There it is, again: marginal cost pricing. “Carriers have already sunk a lot of expense into 4G LTE network upgrades (including purchasing spectrum licenses), and now the biggest portions of these costs have been paid,” argues Glenn Fleishman, Macworld senior contributor.
There is room for debate about about the financial truth of that notion.
Capital has been invested. The networks are built out and operating, and there are scores of millions of customers loaded onto those networks.
Whether the mobile carriers have yet recouped all of the invested capital might be a subject of some debate.
But it certainly is true that the cash spent to build out the networks is generating recurring service fee revenue. And, as Fleishman notes, “ their network infrastructures have been largely built out, and their current costs won’t increase much with additional customers or data usage.”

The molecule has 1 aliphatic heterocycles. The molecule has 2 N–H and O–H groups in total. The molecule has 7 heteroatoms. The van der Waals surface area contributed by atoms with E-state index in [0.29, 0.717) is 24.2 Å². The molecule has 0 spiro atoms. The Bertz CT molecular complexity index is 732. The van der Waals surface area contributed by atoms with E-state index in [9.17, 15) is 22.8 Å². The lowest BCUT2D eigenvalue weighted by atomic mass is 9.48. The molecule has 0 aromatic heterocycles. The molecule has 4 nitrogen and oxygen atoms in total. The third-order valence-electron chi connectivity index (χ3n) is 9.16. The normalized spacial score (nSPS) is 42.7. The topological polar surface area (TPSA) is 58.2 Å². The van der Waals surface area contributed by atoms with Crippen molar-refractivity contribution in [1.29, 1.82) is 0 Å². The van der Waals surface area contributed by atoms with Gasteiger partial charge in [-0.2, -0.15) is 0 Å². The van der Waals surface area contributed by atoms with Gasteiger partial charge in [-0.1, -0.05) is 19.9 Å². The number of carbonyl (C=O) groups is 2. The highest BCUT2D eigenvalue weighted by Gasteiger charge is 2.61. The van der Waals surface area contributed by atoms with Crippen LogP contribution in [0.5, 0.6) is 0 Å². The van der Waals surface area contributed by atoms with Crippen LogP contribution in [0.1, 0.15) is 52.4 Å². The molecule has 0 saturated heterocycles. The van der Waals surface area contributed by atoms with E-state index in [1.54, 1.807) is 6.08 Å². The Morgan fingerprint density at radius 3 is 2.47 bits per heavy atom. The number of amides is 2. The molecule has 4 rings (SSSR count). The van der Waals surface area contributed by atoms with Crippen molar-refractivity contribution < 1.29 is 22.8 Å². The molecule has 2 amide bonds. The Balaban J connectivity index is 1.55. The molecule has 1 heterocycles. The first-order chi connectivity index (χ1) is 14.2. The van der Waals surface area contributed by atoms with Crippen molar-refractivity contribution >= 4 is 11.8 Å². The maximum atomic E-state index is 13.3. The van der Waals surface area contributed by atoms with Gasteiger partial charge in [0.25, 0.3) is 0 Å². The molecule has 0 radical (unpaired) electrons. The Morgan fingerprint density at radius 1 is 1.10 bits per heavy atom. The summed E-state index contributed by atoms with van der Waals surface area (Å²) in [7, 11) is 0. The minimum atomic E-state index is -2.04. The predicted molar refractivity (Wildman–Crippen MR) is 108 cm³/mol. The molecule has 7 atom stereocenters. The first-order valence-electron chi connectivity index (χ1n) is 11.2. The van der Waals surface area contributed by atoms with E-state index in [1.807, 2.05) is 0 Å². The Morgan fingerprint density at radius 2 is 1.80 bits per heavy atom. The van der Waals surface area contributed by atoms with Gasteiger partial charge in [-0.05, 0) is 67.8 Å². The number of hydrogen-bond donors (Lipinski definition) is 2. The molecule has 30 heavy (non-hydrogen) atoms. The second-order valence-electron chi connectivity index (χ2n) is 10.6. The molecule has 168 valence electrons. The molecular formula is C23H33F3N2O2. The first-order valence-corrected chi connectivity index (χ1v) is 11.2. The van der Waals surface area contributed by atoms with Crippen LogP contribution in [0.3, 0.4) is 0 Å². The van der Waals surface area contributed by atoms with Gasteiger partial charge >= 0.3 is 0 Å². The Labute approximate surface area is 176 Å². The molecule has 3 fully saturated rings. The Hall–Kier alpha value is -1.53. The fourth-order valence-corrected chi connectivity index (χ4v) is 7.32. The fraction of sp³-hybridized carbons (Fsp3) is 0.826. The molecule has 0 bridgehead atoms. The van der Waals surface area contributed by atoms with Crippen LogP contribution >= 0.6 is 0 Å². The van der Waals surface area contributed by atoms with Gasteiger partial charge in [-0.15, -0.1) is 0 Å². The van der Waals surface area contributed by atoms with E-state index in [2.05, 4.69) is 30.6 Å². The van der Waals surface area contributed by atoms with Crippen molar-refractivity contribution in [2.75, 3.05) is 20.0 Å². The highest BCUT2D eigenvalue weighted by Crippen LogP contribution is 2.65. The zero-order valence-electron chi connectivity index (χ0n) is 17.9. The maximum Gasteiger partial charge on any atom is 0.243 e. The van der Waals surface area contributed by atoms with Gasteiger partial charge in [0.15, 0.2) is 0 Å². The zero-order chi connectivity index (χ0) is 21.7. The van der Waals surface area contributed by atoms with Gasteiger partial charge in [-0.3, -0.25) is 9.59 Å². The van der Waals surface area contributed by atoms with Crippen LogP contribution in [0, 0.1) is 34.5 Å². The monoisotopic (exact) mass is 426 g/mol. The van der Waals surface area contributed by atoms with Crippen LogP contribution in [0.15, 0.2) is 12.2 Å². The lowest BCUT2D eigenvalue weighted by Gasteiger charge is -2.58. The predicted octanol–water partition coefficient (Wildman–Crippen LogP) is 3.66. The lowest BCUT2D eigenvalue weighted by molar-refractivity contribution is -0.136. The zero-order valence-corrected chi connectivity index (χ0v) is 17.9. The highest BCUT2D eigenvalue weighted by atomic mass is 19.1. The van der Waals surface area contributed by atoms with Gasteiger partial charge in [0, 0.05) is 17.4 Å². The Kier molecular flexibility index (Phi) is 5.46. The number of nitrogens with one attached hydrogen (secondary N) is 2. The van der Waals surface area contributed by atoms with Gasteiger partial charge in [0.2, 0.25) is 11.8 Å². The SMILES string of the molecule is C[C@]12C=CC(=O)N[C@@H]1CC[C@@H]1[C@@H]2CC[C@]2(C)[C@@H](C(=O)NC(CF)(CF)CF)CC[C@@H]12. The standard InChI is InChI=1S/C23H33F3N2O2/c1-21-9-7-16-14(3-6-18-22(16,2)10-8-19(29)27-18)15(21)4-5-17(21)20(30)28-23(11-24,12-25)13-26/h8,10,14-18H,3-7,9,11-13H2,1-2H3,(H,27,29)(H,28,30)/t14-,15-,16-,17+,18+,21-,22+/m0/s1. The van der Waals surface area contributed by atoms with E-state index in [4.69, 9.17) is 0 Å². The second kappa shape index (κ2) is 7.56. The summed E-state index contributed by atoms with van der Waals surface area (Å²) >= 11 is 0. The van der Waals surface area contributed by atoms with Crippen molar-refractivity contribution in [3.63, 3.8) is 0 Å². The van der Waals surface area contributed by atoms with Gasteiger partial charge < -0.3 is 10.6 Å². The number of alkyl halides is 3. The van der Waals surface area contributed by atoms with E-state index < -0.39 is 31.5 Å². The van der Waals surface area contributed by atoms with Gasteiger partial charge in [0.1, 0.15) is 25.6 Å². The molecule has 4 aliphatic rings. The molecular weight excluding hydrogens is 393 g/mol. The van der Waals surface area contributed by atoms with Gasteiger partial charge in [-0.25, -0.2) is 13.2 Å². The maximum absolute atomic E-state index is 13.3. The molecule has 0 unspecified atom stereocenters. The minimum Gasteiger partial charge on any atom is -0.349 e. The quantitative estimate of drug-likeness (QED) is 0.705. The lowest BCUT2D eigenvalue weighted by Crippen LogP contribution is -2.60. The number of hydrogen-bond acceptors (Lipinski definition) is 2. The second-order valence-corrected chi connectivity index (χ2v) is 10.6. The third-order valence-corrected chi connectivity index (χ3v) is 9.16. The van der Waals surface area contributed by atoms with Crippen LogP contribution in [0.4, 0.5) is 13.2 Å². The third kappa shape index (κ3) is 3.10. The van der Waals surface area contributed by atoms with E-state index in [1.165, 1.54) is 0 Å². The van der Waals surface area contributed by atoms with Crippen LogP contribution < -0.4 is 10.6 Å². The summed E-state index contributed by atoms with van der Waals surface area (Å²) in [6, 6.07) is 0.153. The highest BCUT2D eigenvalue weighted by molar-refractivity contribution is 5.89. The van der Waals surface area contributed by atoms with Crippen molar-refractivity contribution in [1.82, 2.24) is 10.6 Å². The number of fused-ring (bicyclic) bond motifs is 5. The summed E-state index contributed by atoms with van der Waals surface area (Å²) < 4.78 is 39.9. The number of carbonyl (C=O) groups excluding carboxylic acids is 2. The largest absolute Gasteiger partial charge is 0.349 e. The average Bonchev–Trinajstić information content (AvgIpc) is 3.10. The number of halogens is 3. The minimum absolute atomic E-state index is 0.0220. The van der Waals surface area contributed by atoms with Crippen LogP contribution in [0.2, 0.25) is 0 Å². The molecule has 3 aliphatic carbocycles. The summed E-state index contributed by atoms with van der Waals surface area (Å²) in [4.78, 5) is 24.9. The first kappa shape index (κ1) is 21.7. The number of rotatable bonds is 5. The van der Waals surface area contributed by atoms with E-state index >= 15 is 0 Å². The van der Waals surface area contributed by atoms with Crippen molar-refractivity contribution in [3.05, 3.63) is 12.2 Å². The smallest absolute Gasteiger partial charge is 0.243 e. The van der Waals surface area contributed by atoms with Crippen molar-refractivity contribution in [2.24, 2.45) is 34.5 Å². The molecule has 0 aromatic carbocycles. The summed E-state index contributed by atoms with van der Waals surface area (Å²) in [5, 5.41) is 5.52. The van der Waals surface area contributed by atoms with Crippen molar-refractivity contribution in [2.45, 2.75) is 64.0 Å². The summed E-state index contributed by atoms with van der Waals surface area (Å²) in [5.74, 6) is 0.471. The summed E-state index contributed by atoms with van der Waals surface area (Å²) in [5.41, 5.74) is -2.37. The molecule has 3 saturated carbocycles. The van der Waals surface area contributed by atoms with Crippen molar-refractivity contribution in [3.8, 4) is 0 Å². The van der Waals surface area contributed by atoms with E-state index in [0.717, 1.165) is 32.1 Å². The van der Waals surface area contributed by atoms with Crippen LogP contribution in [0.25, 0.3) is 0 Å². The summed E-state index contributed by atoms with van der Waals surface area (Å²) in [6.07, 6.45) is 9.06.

So what will service providers do to take customers from other providers? To the extent possible, they will price not at full “recovery of capital” levels, but on the incremental cost of serving the next customer.
Such marginal cost pricing happens in markets for digital products. And communication services are digital products, subject to all the economies any other digital application experiences.
So pricing will trend, over time, towards marginal cost. And what is the marginal cost of the next message, the next phone call, the next megabyte of usage? A number so small it is hard to measure. Or, as I call it, “near zero” pricing levels.
As always is the case, “price” and “cost” are different things! So the retail price might not actually reflect “cost” so closely. But the actual marginal cost of the next unit is quite literally “near zero.”
So something more than “mere competition” is at work here. The structural reality is that a digital product’s retail price trends towards zero.
That is the long-term structural reality of telecom service pricing.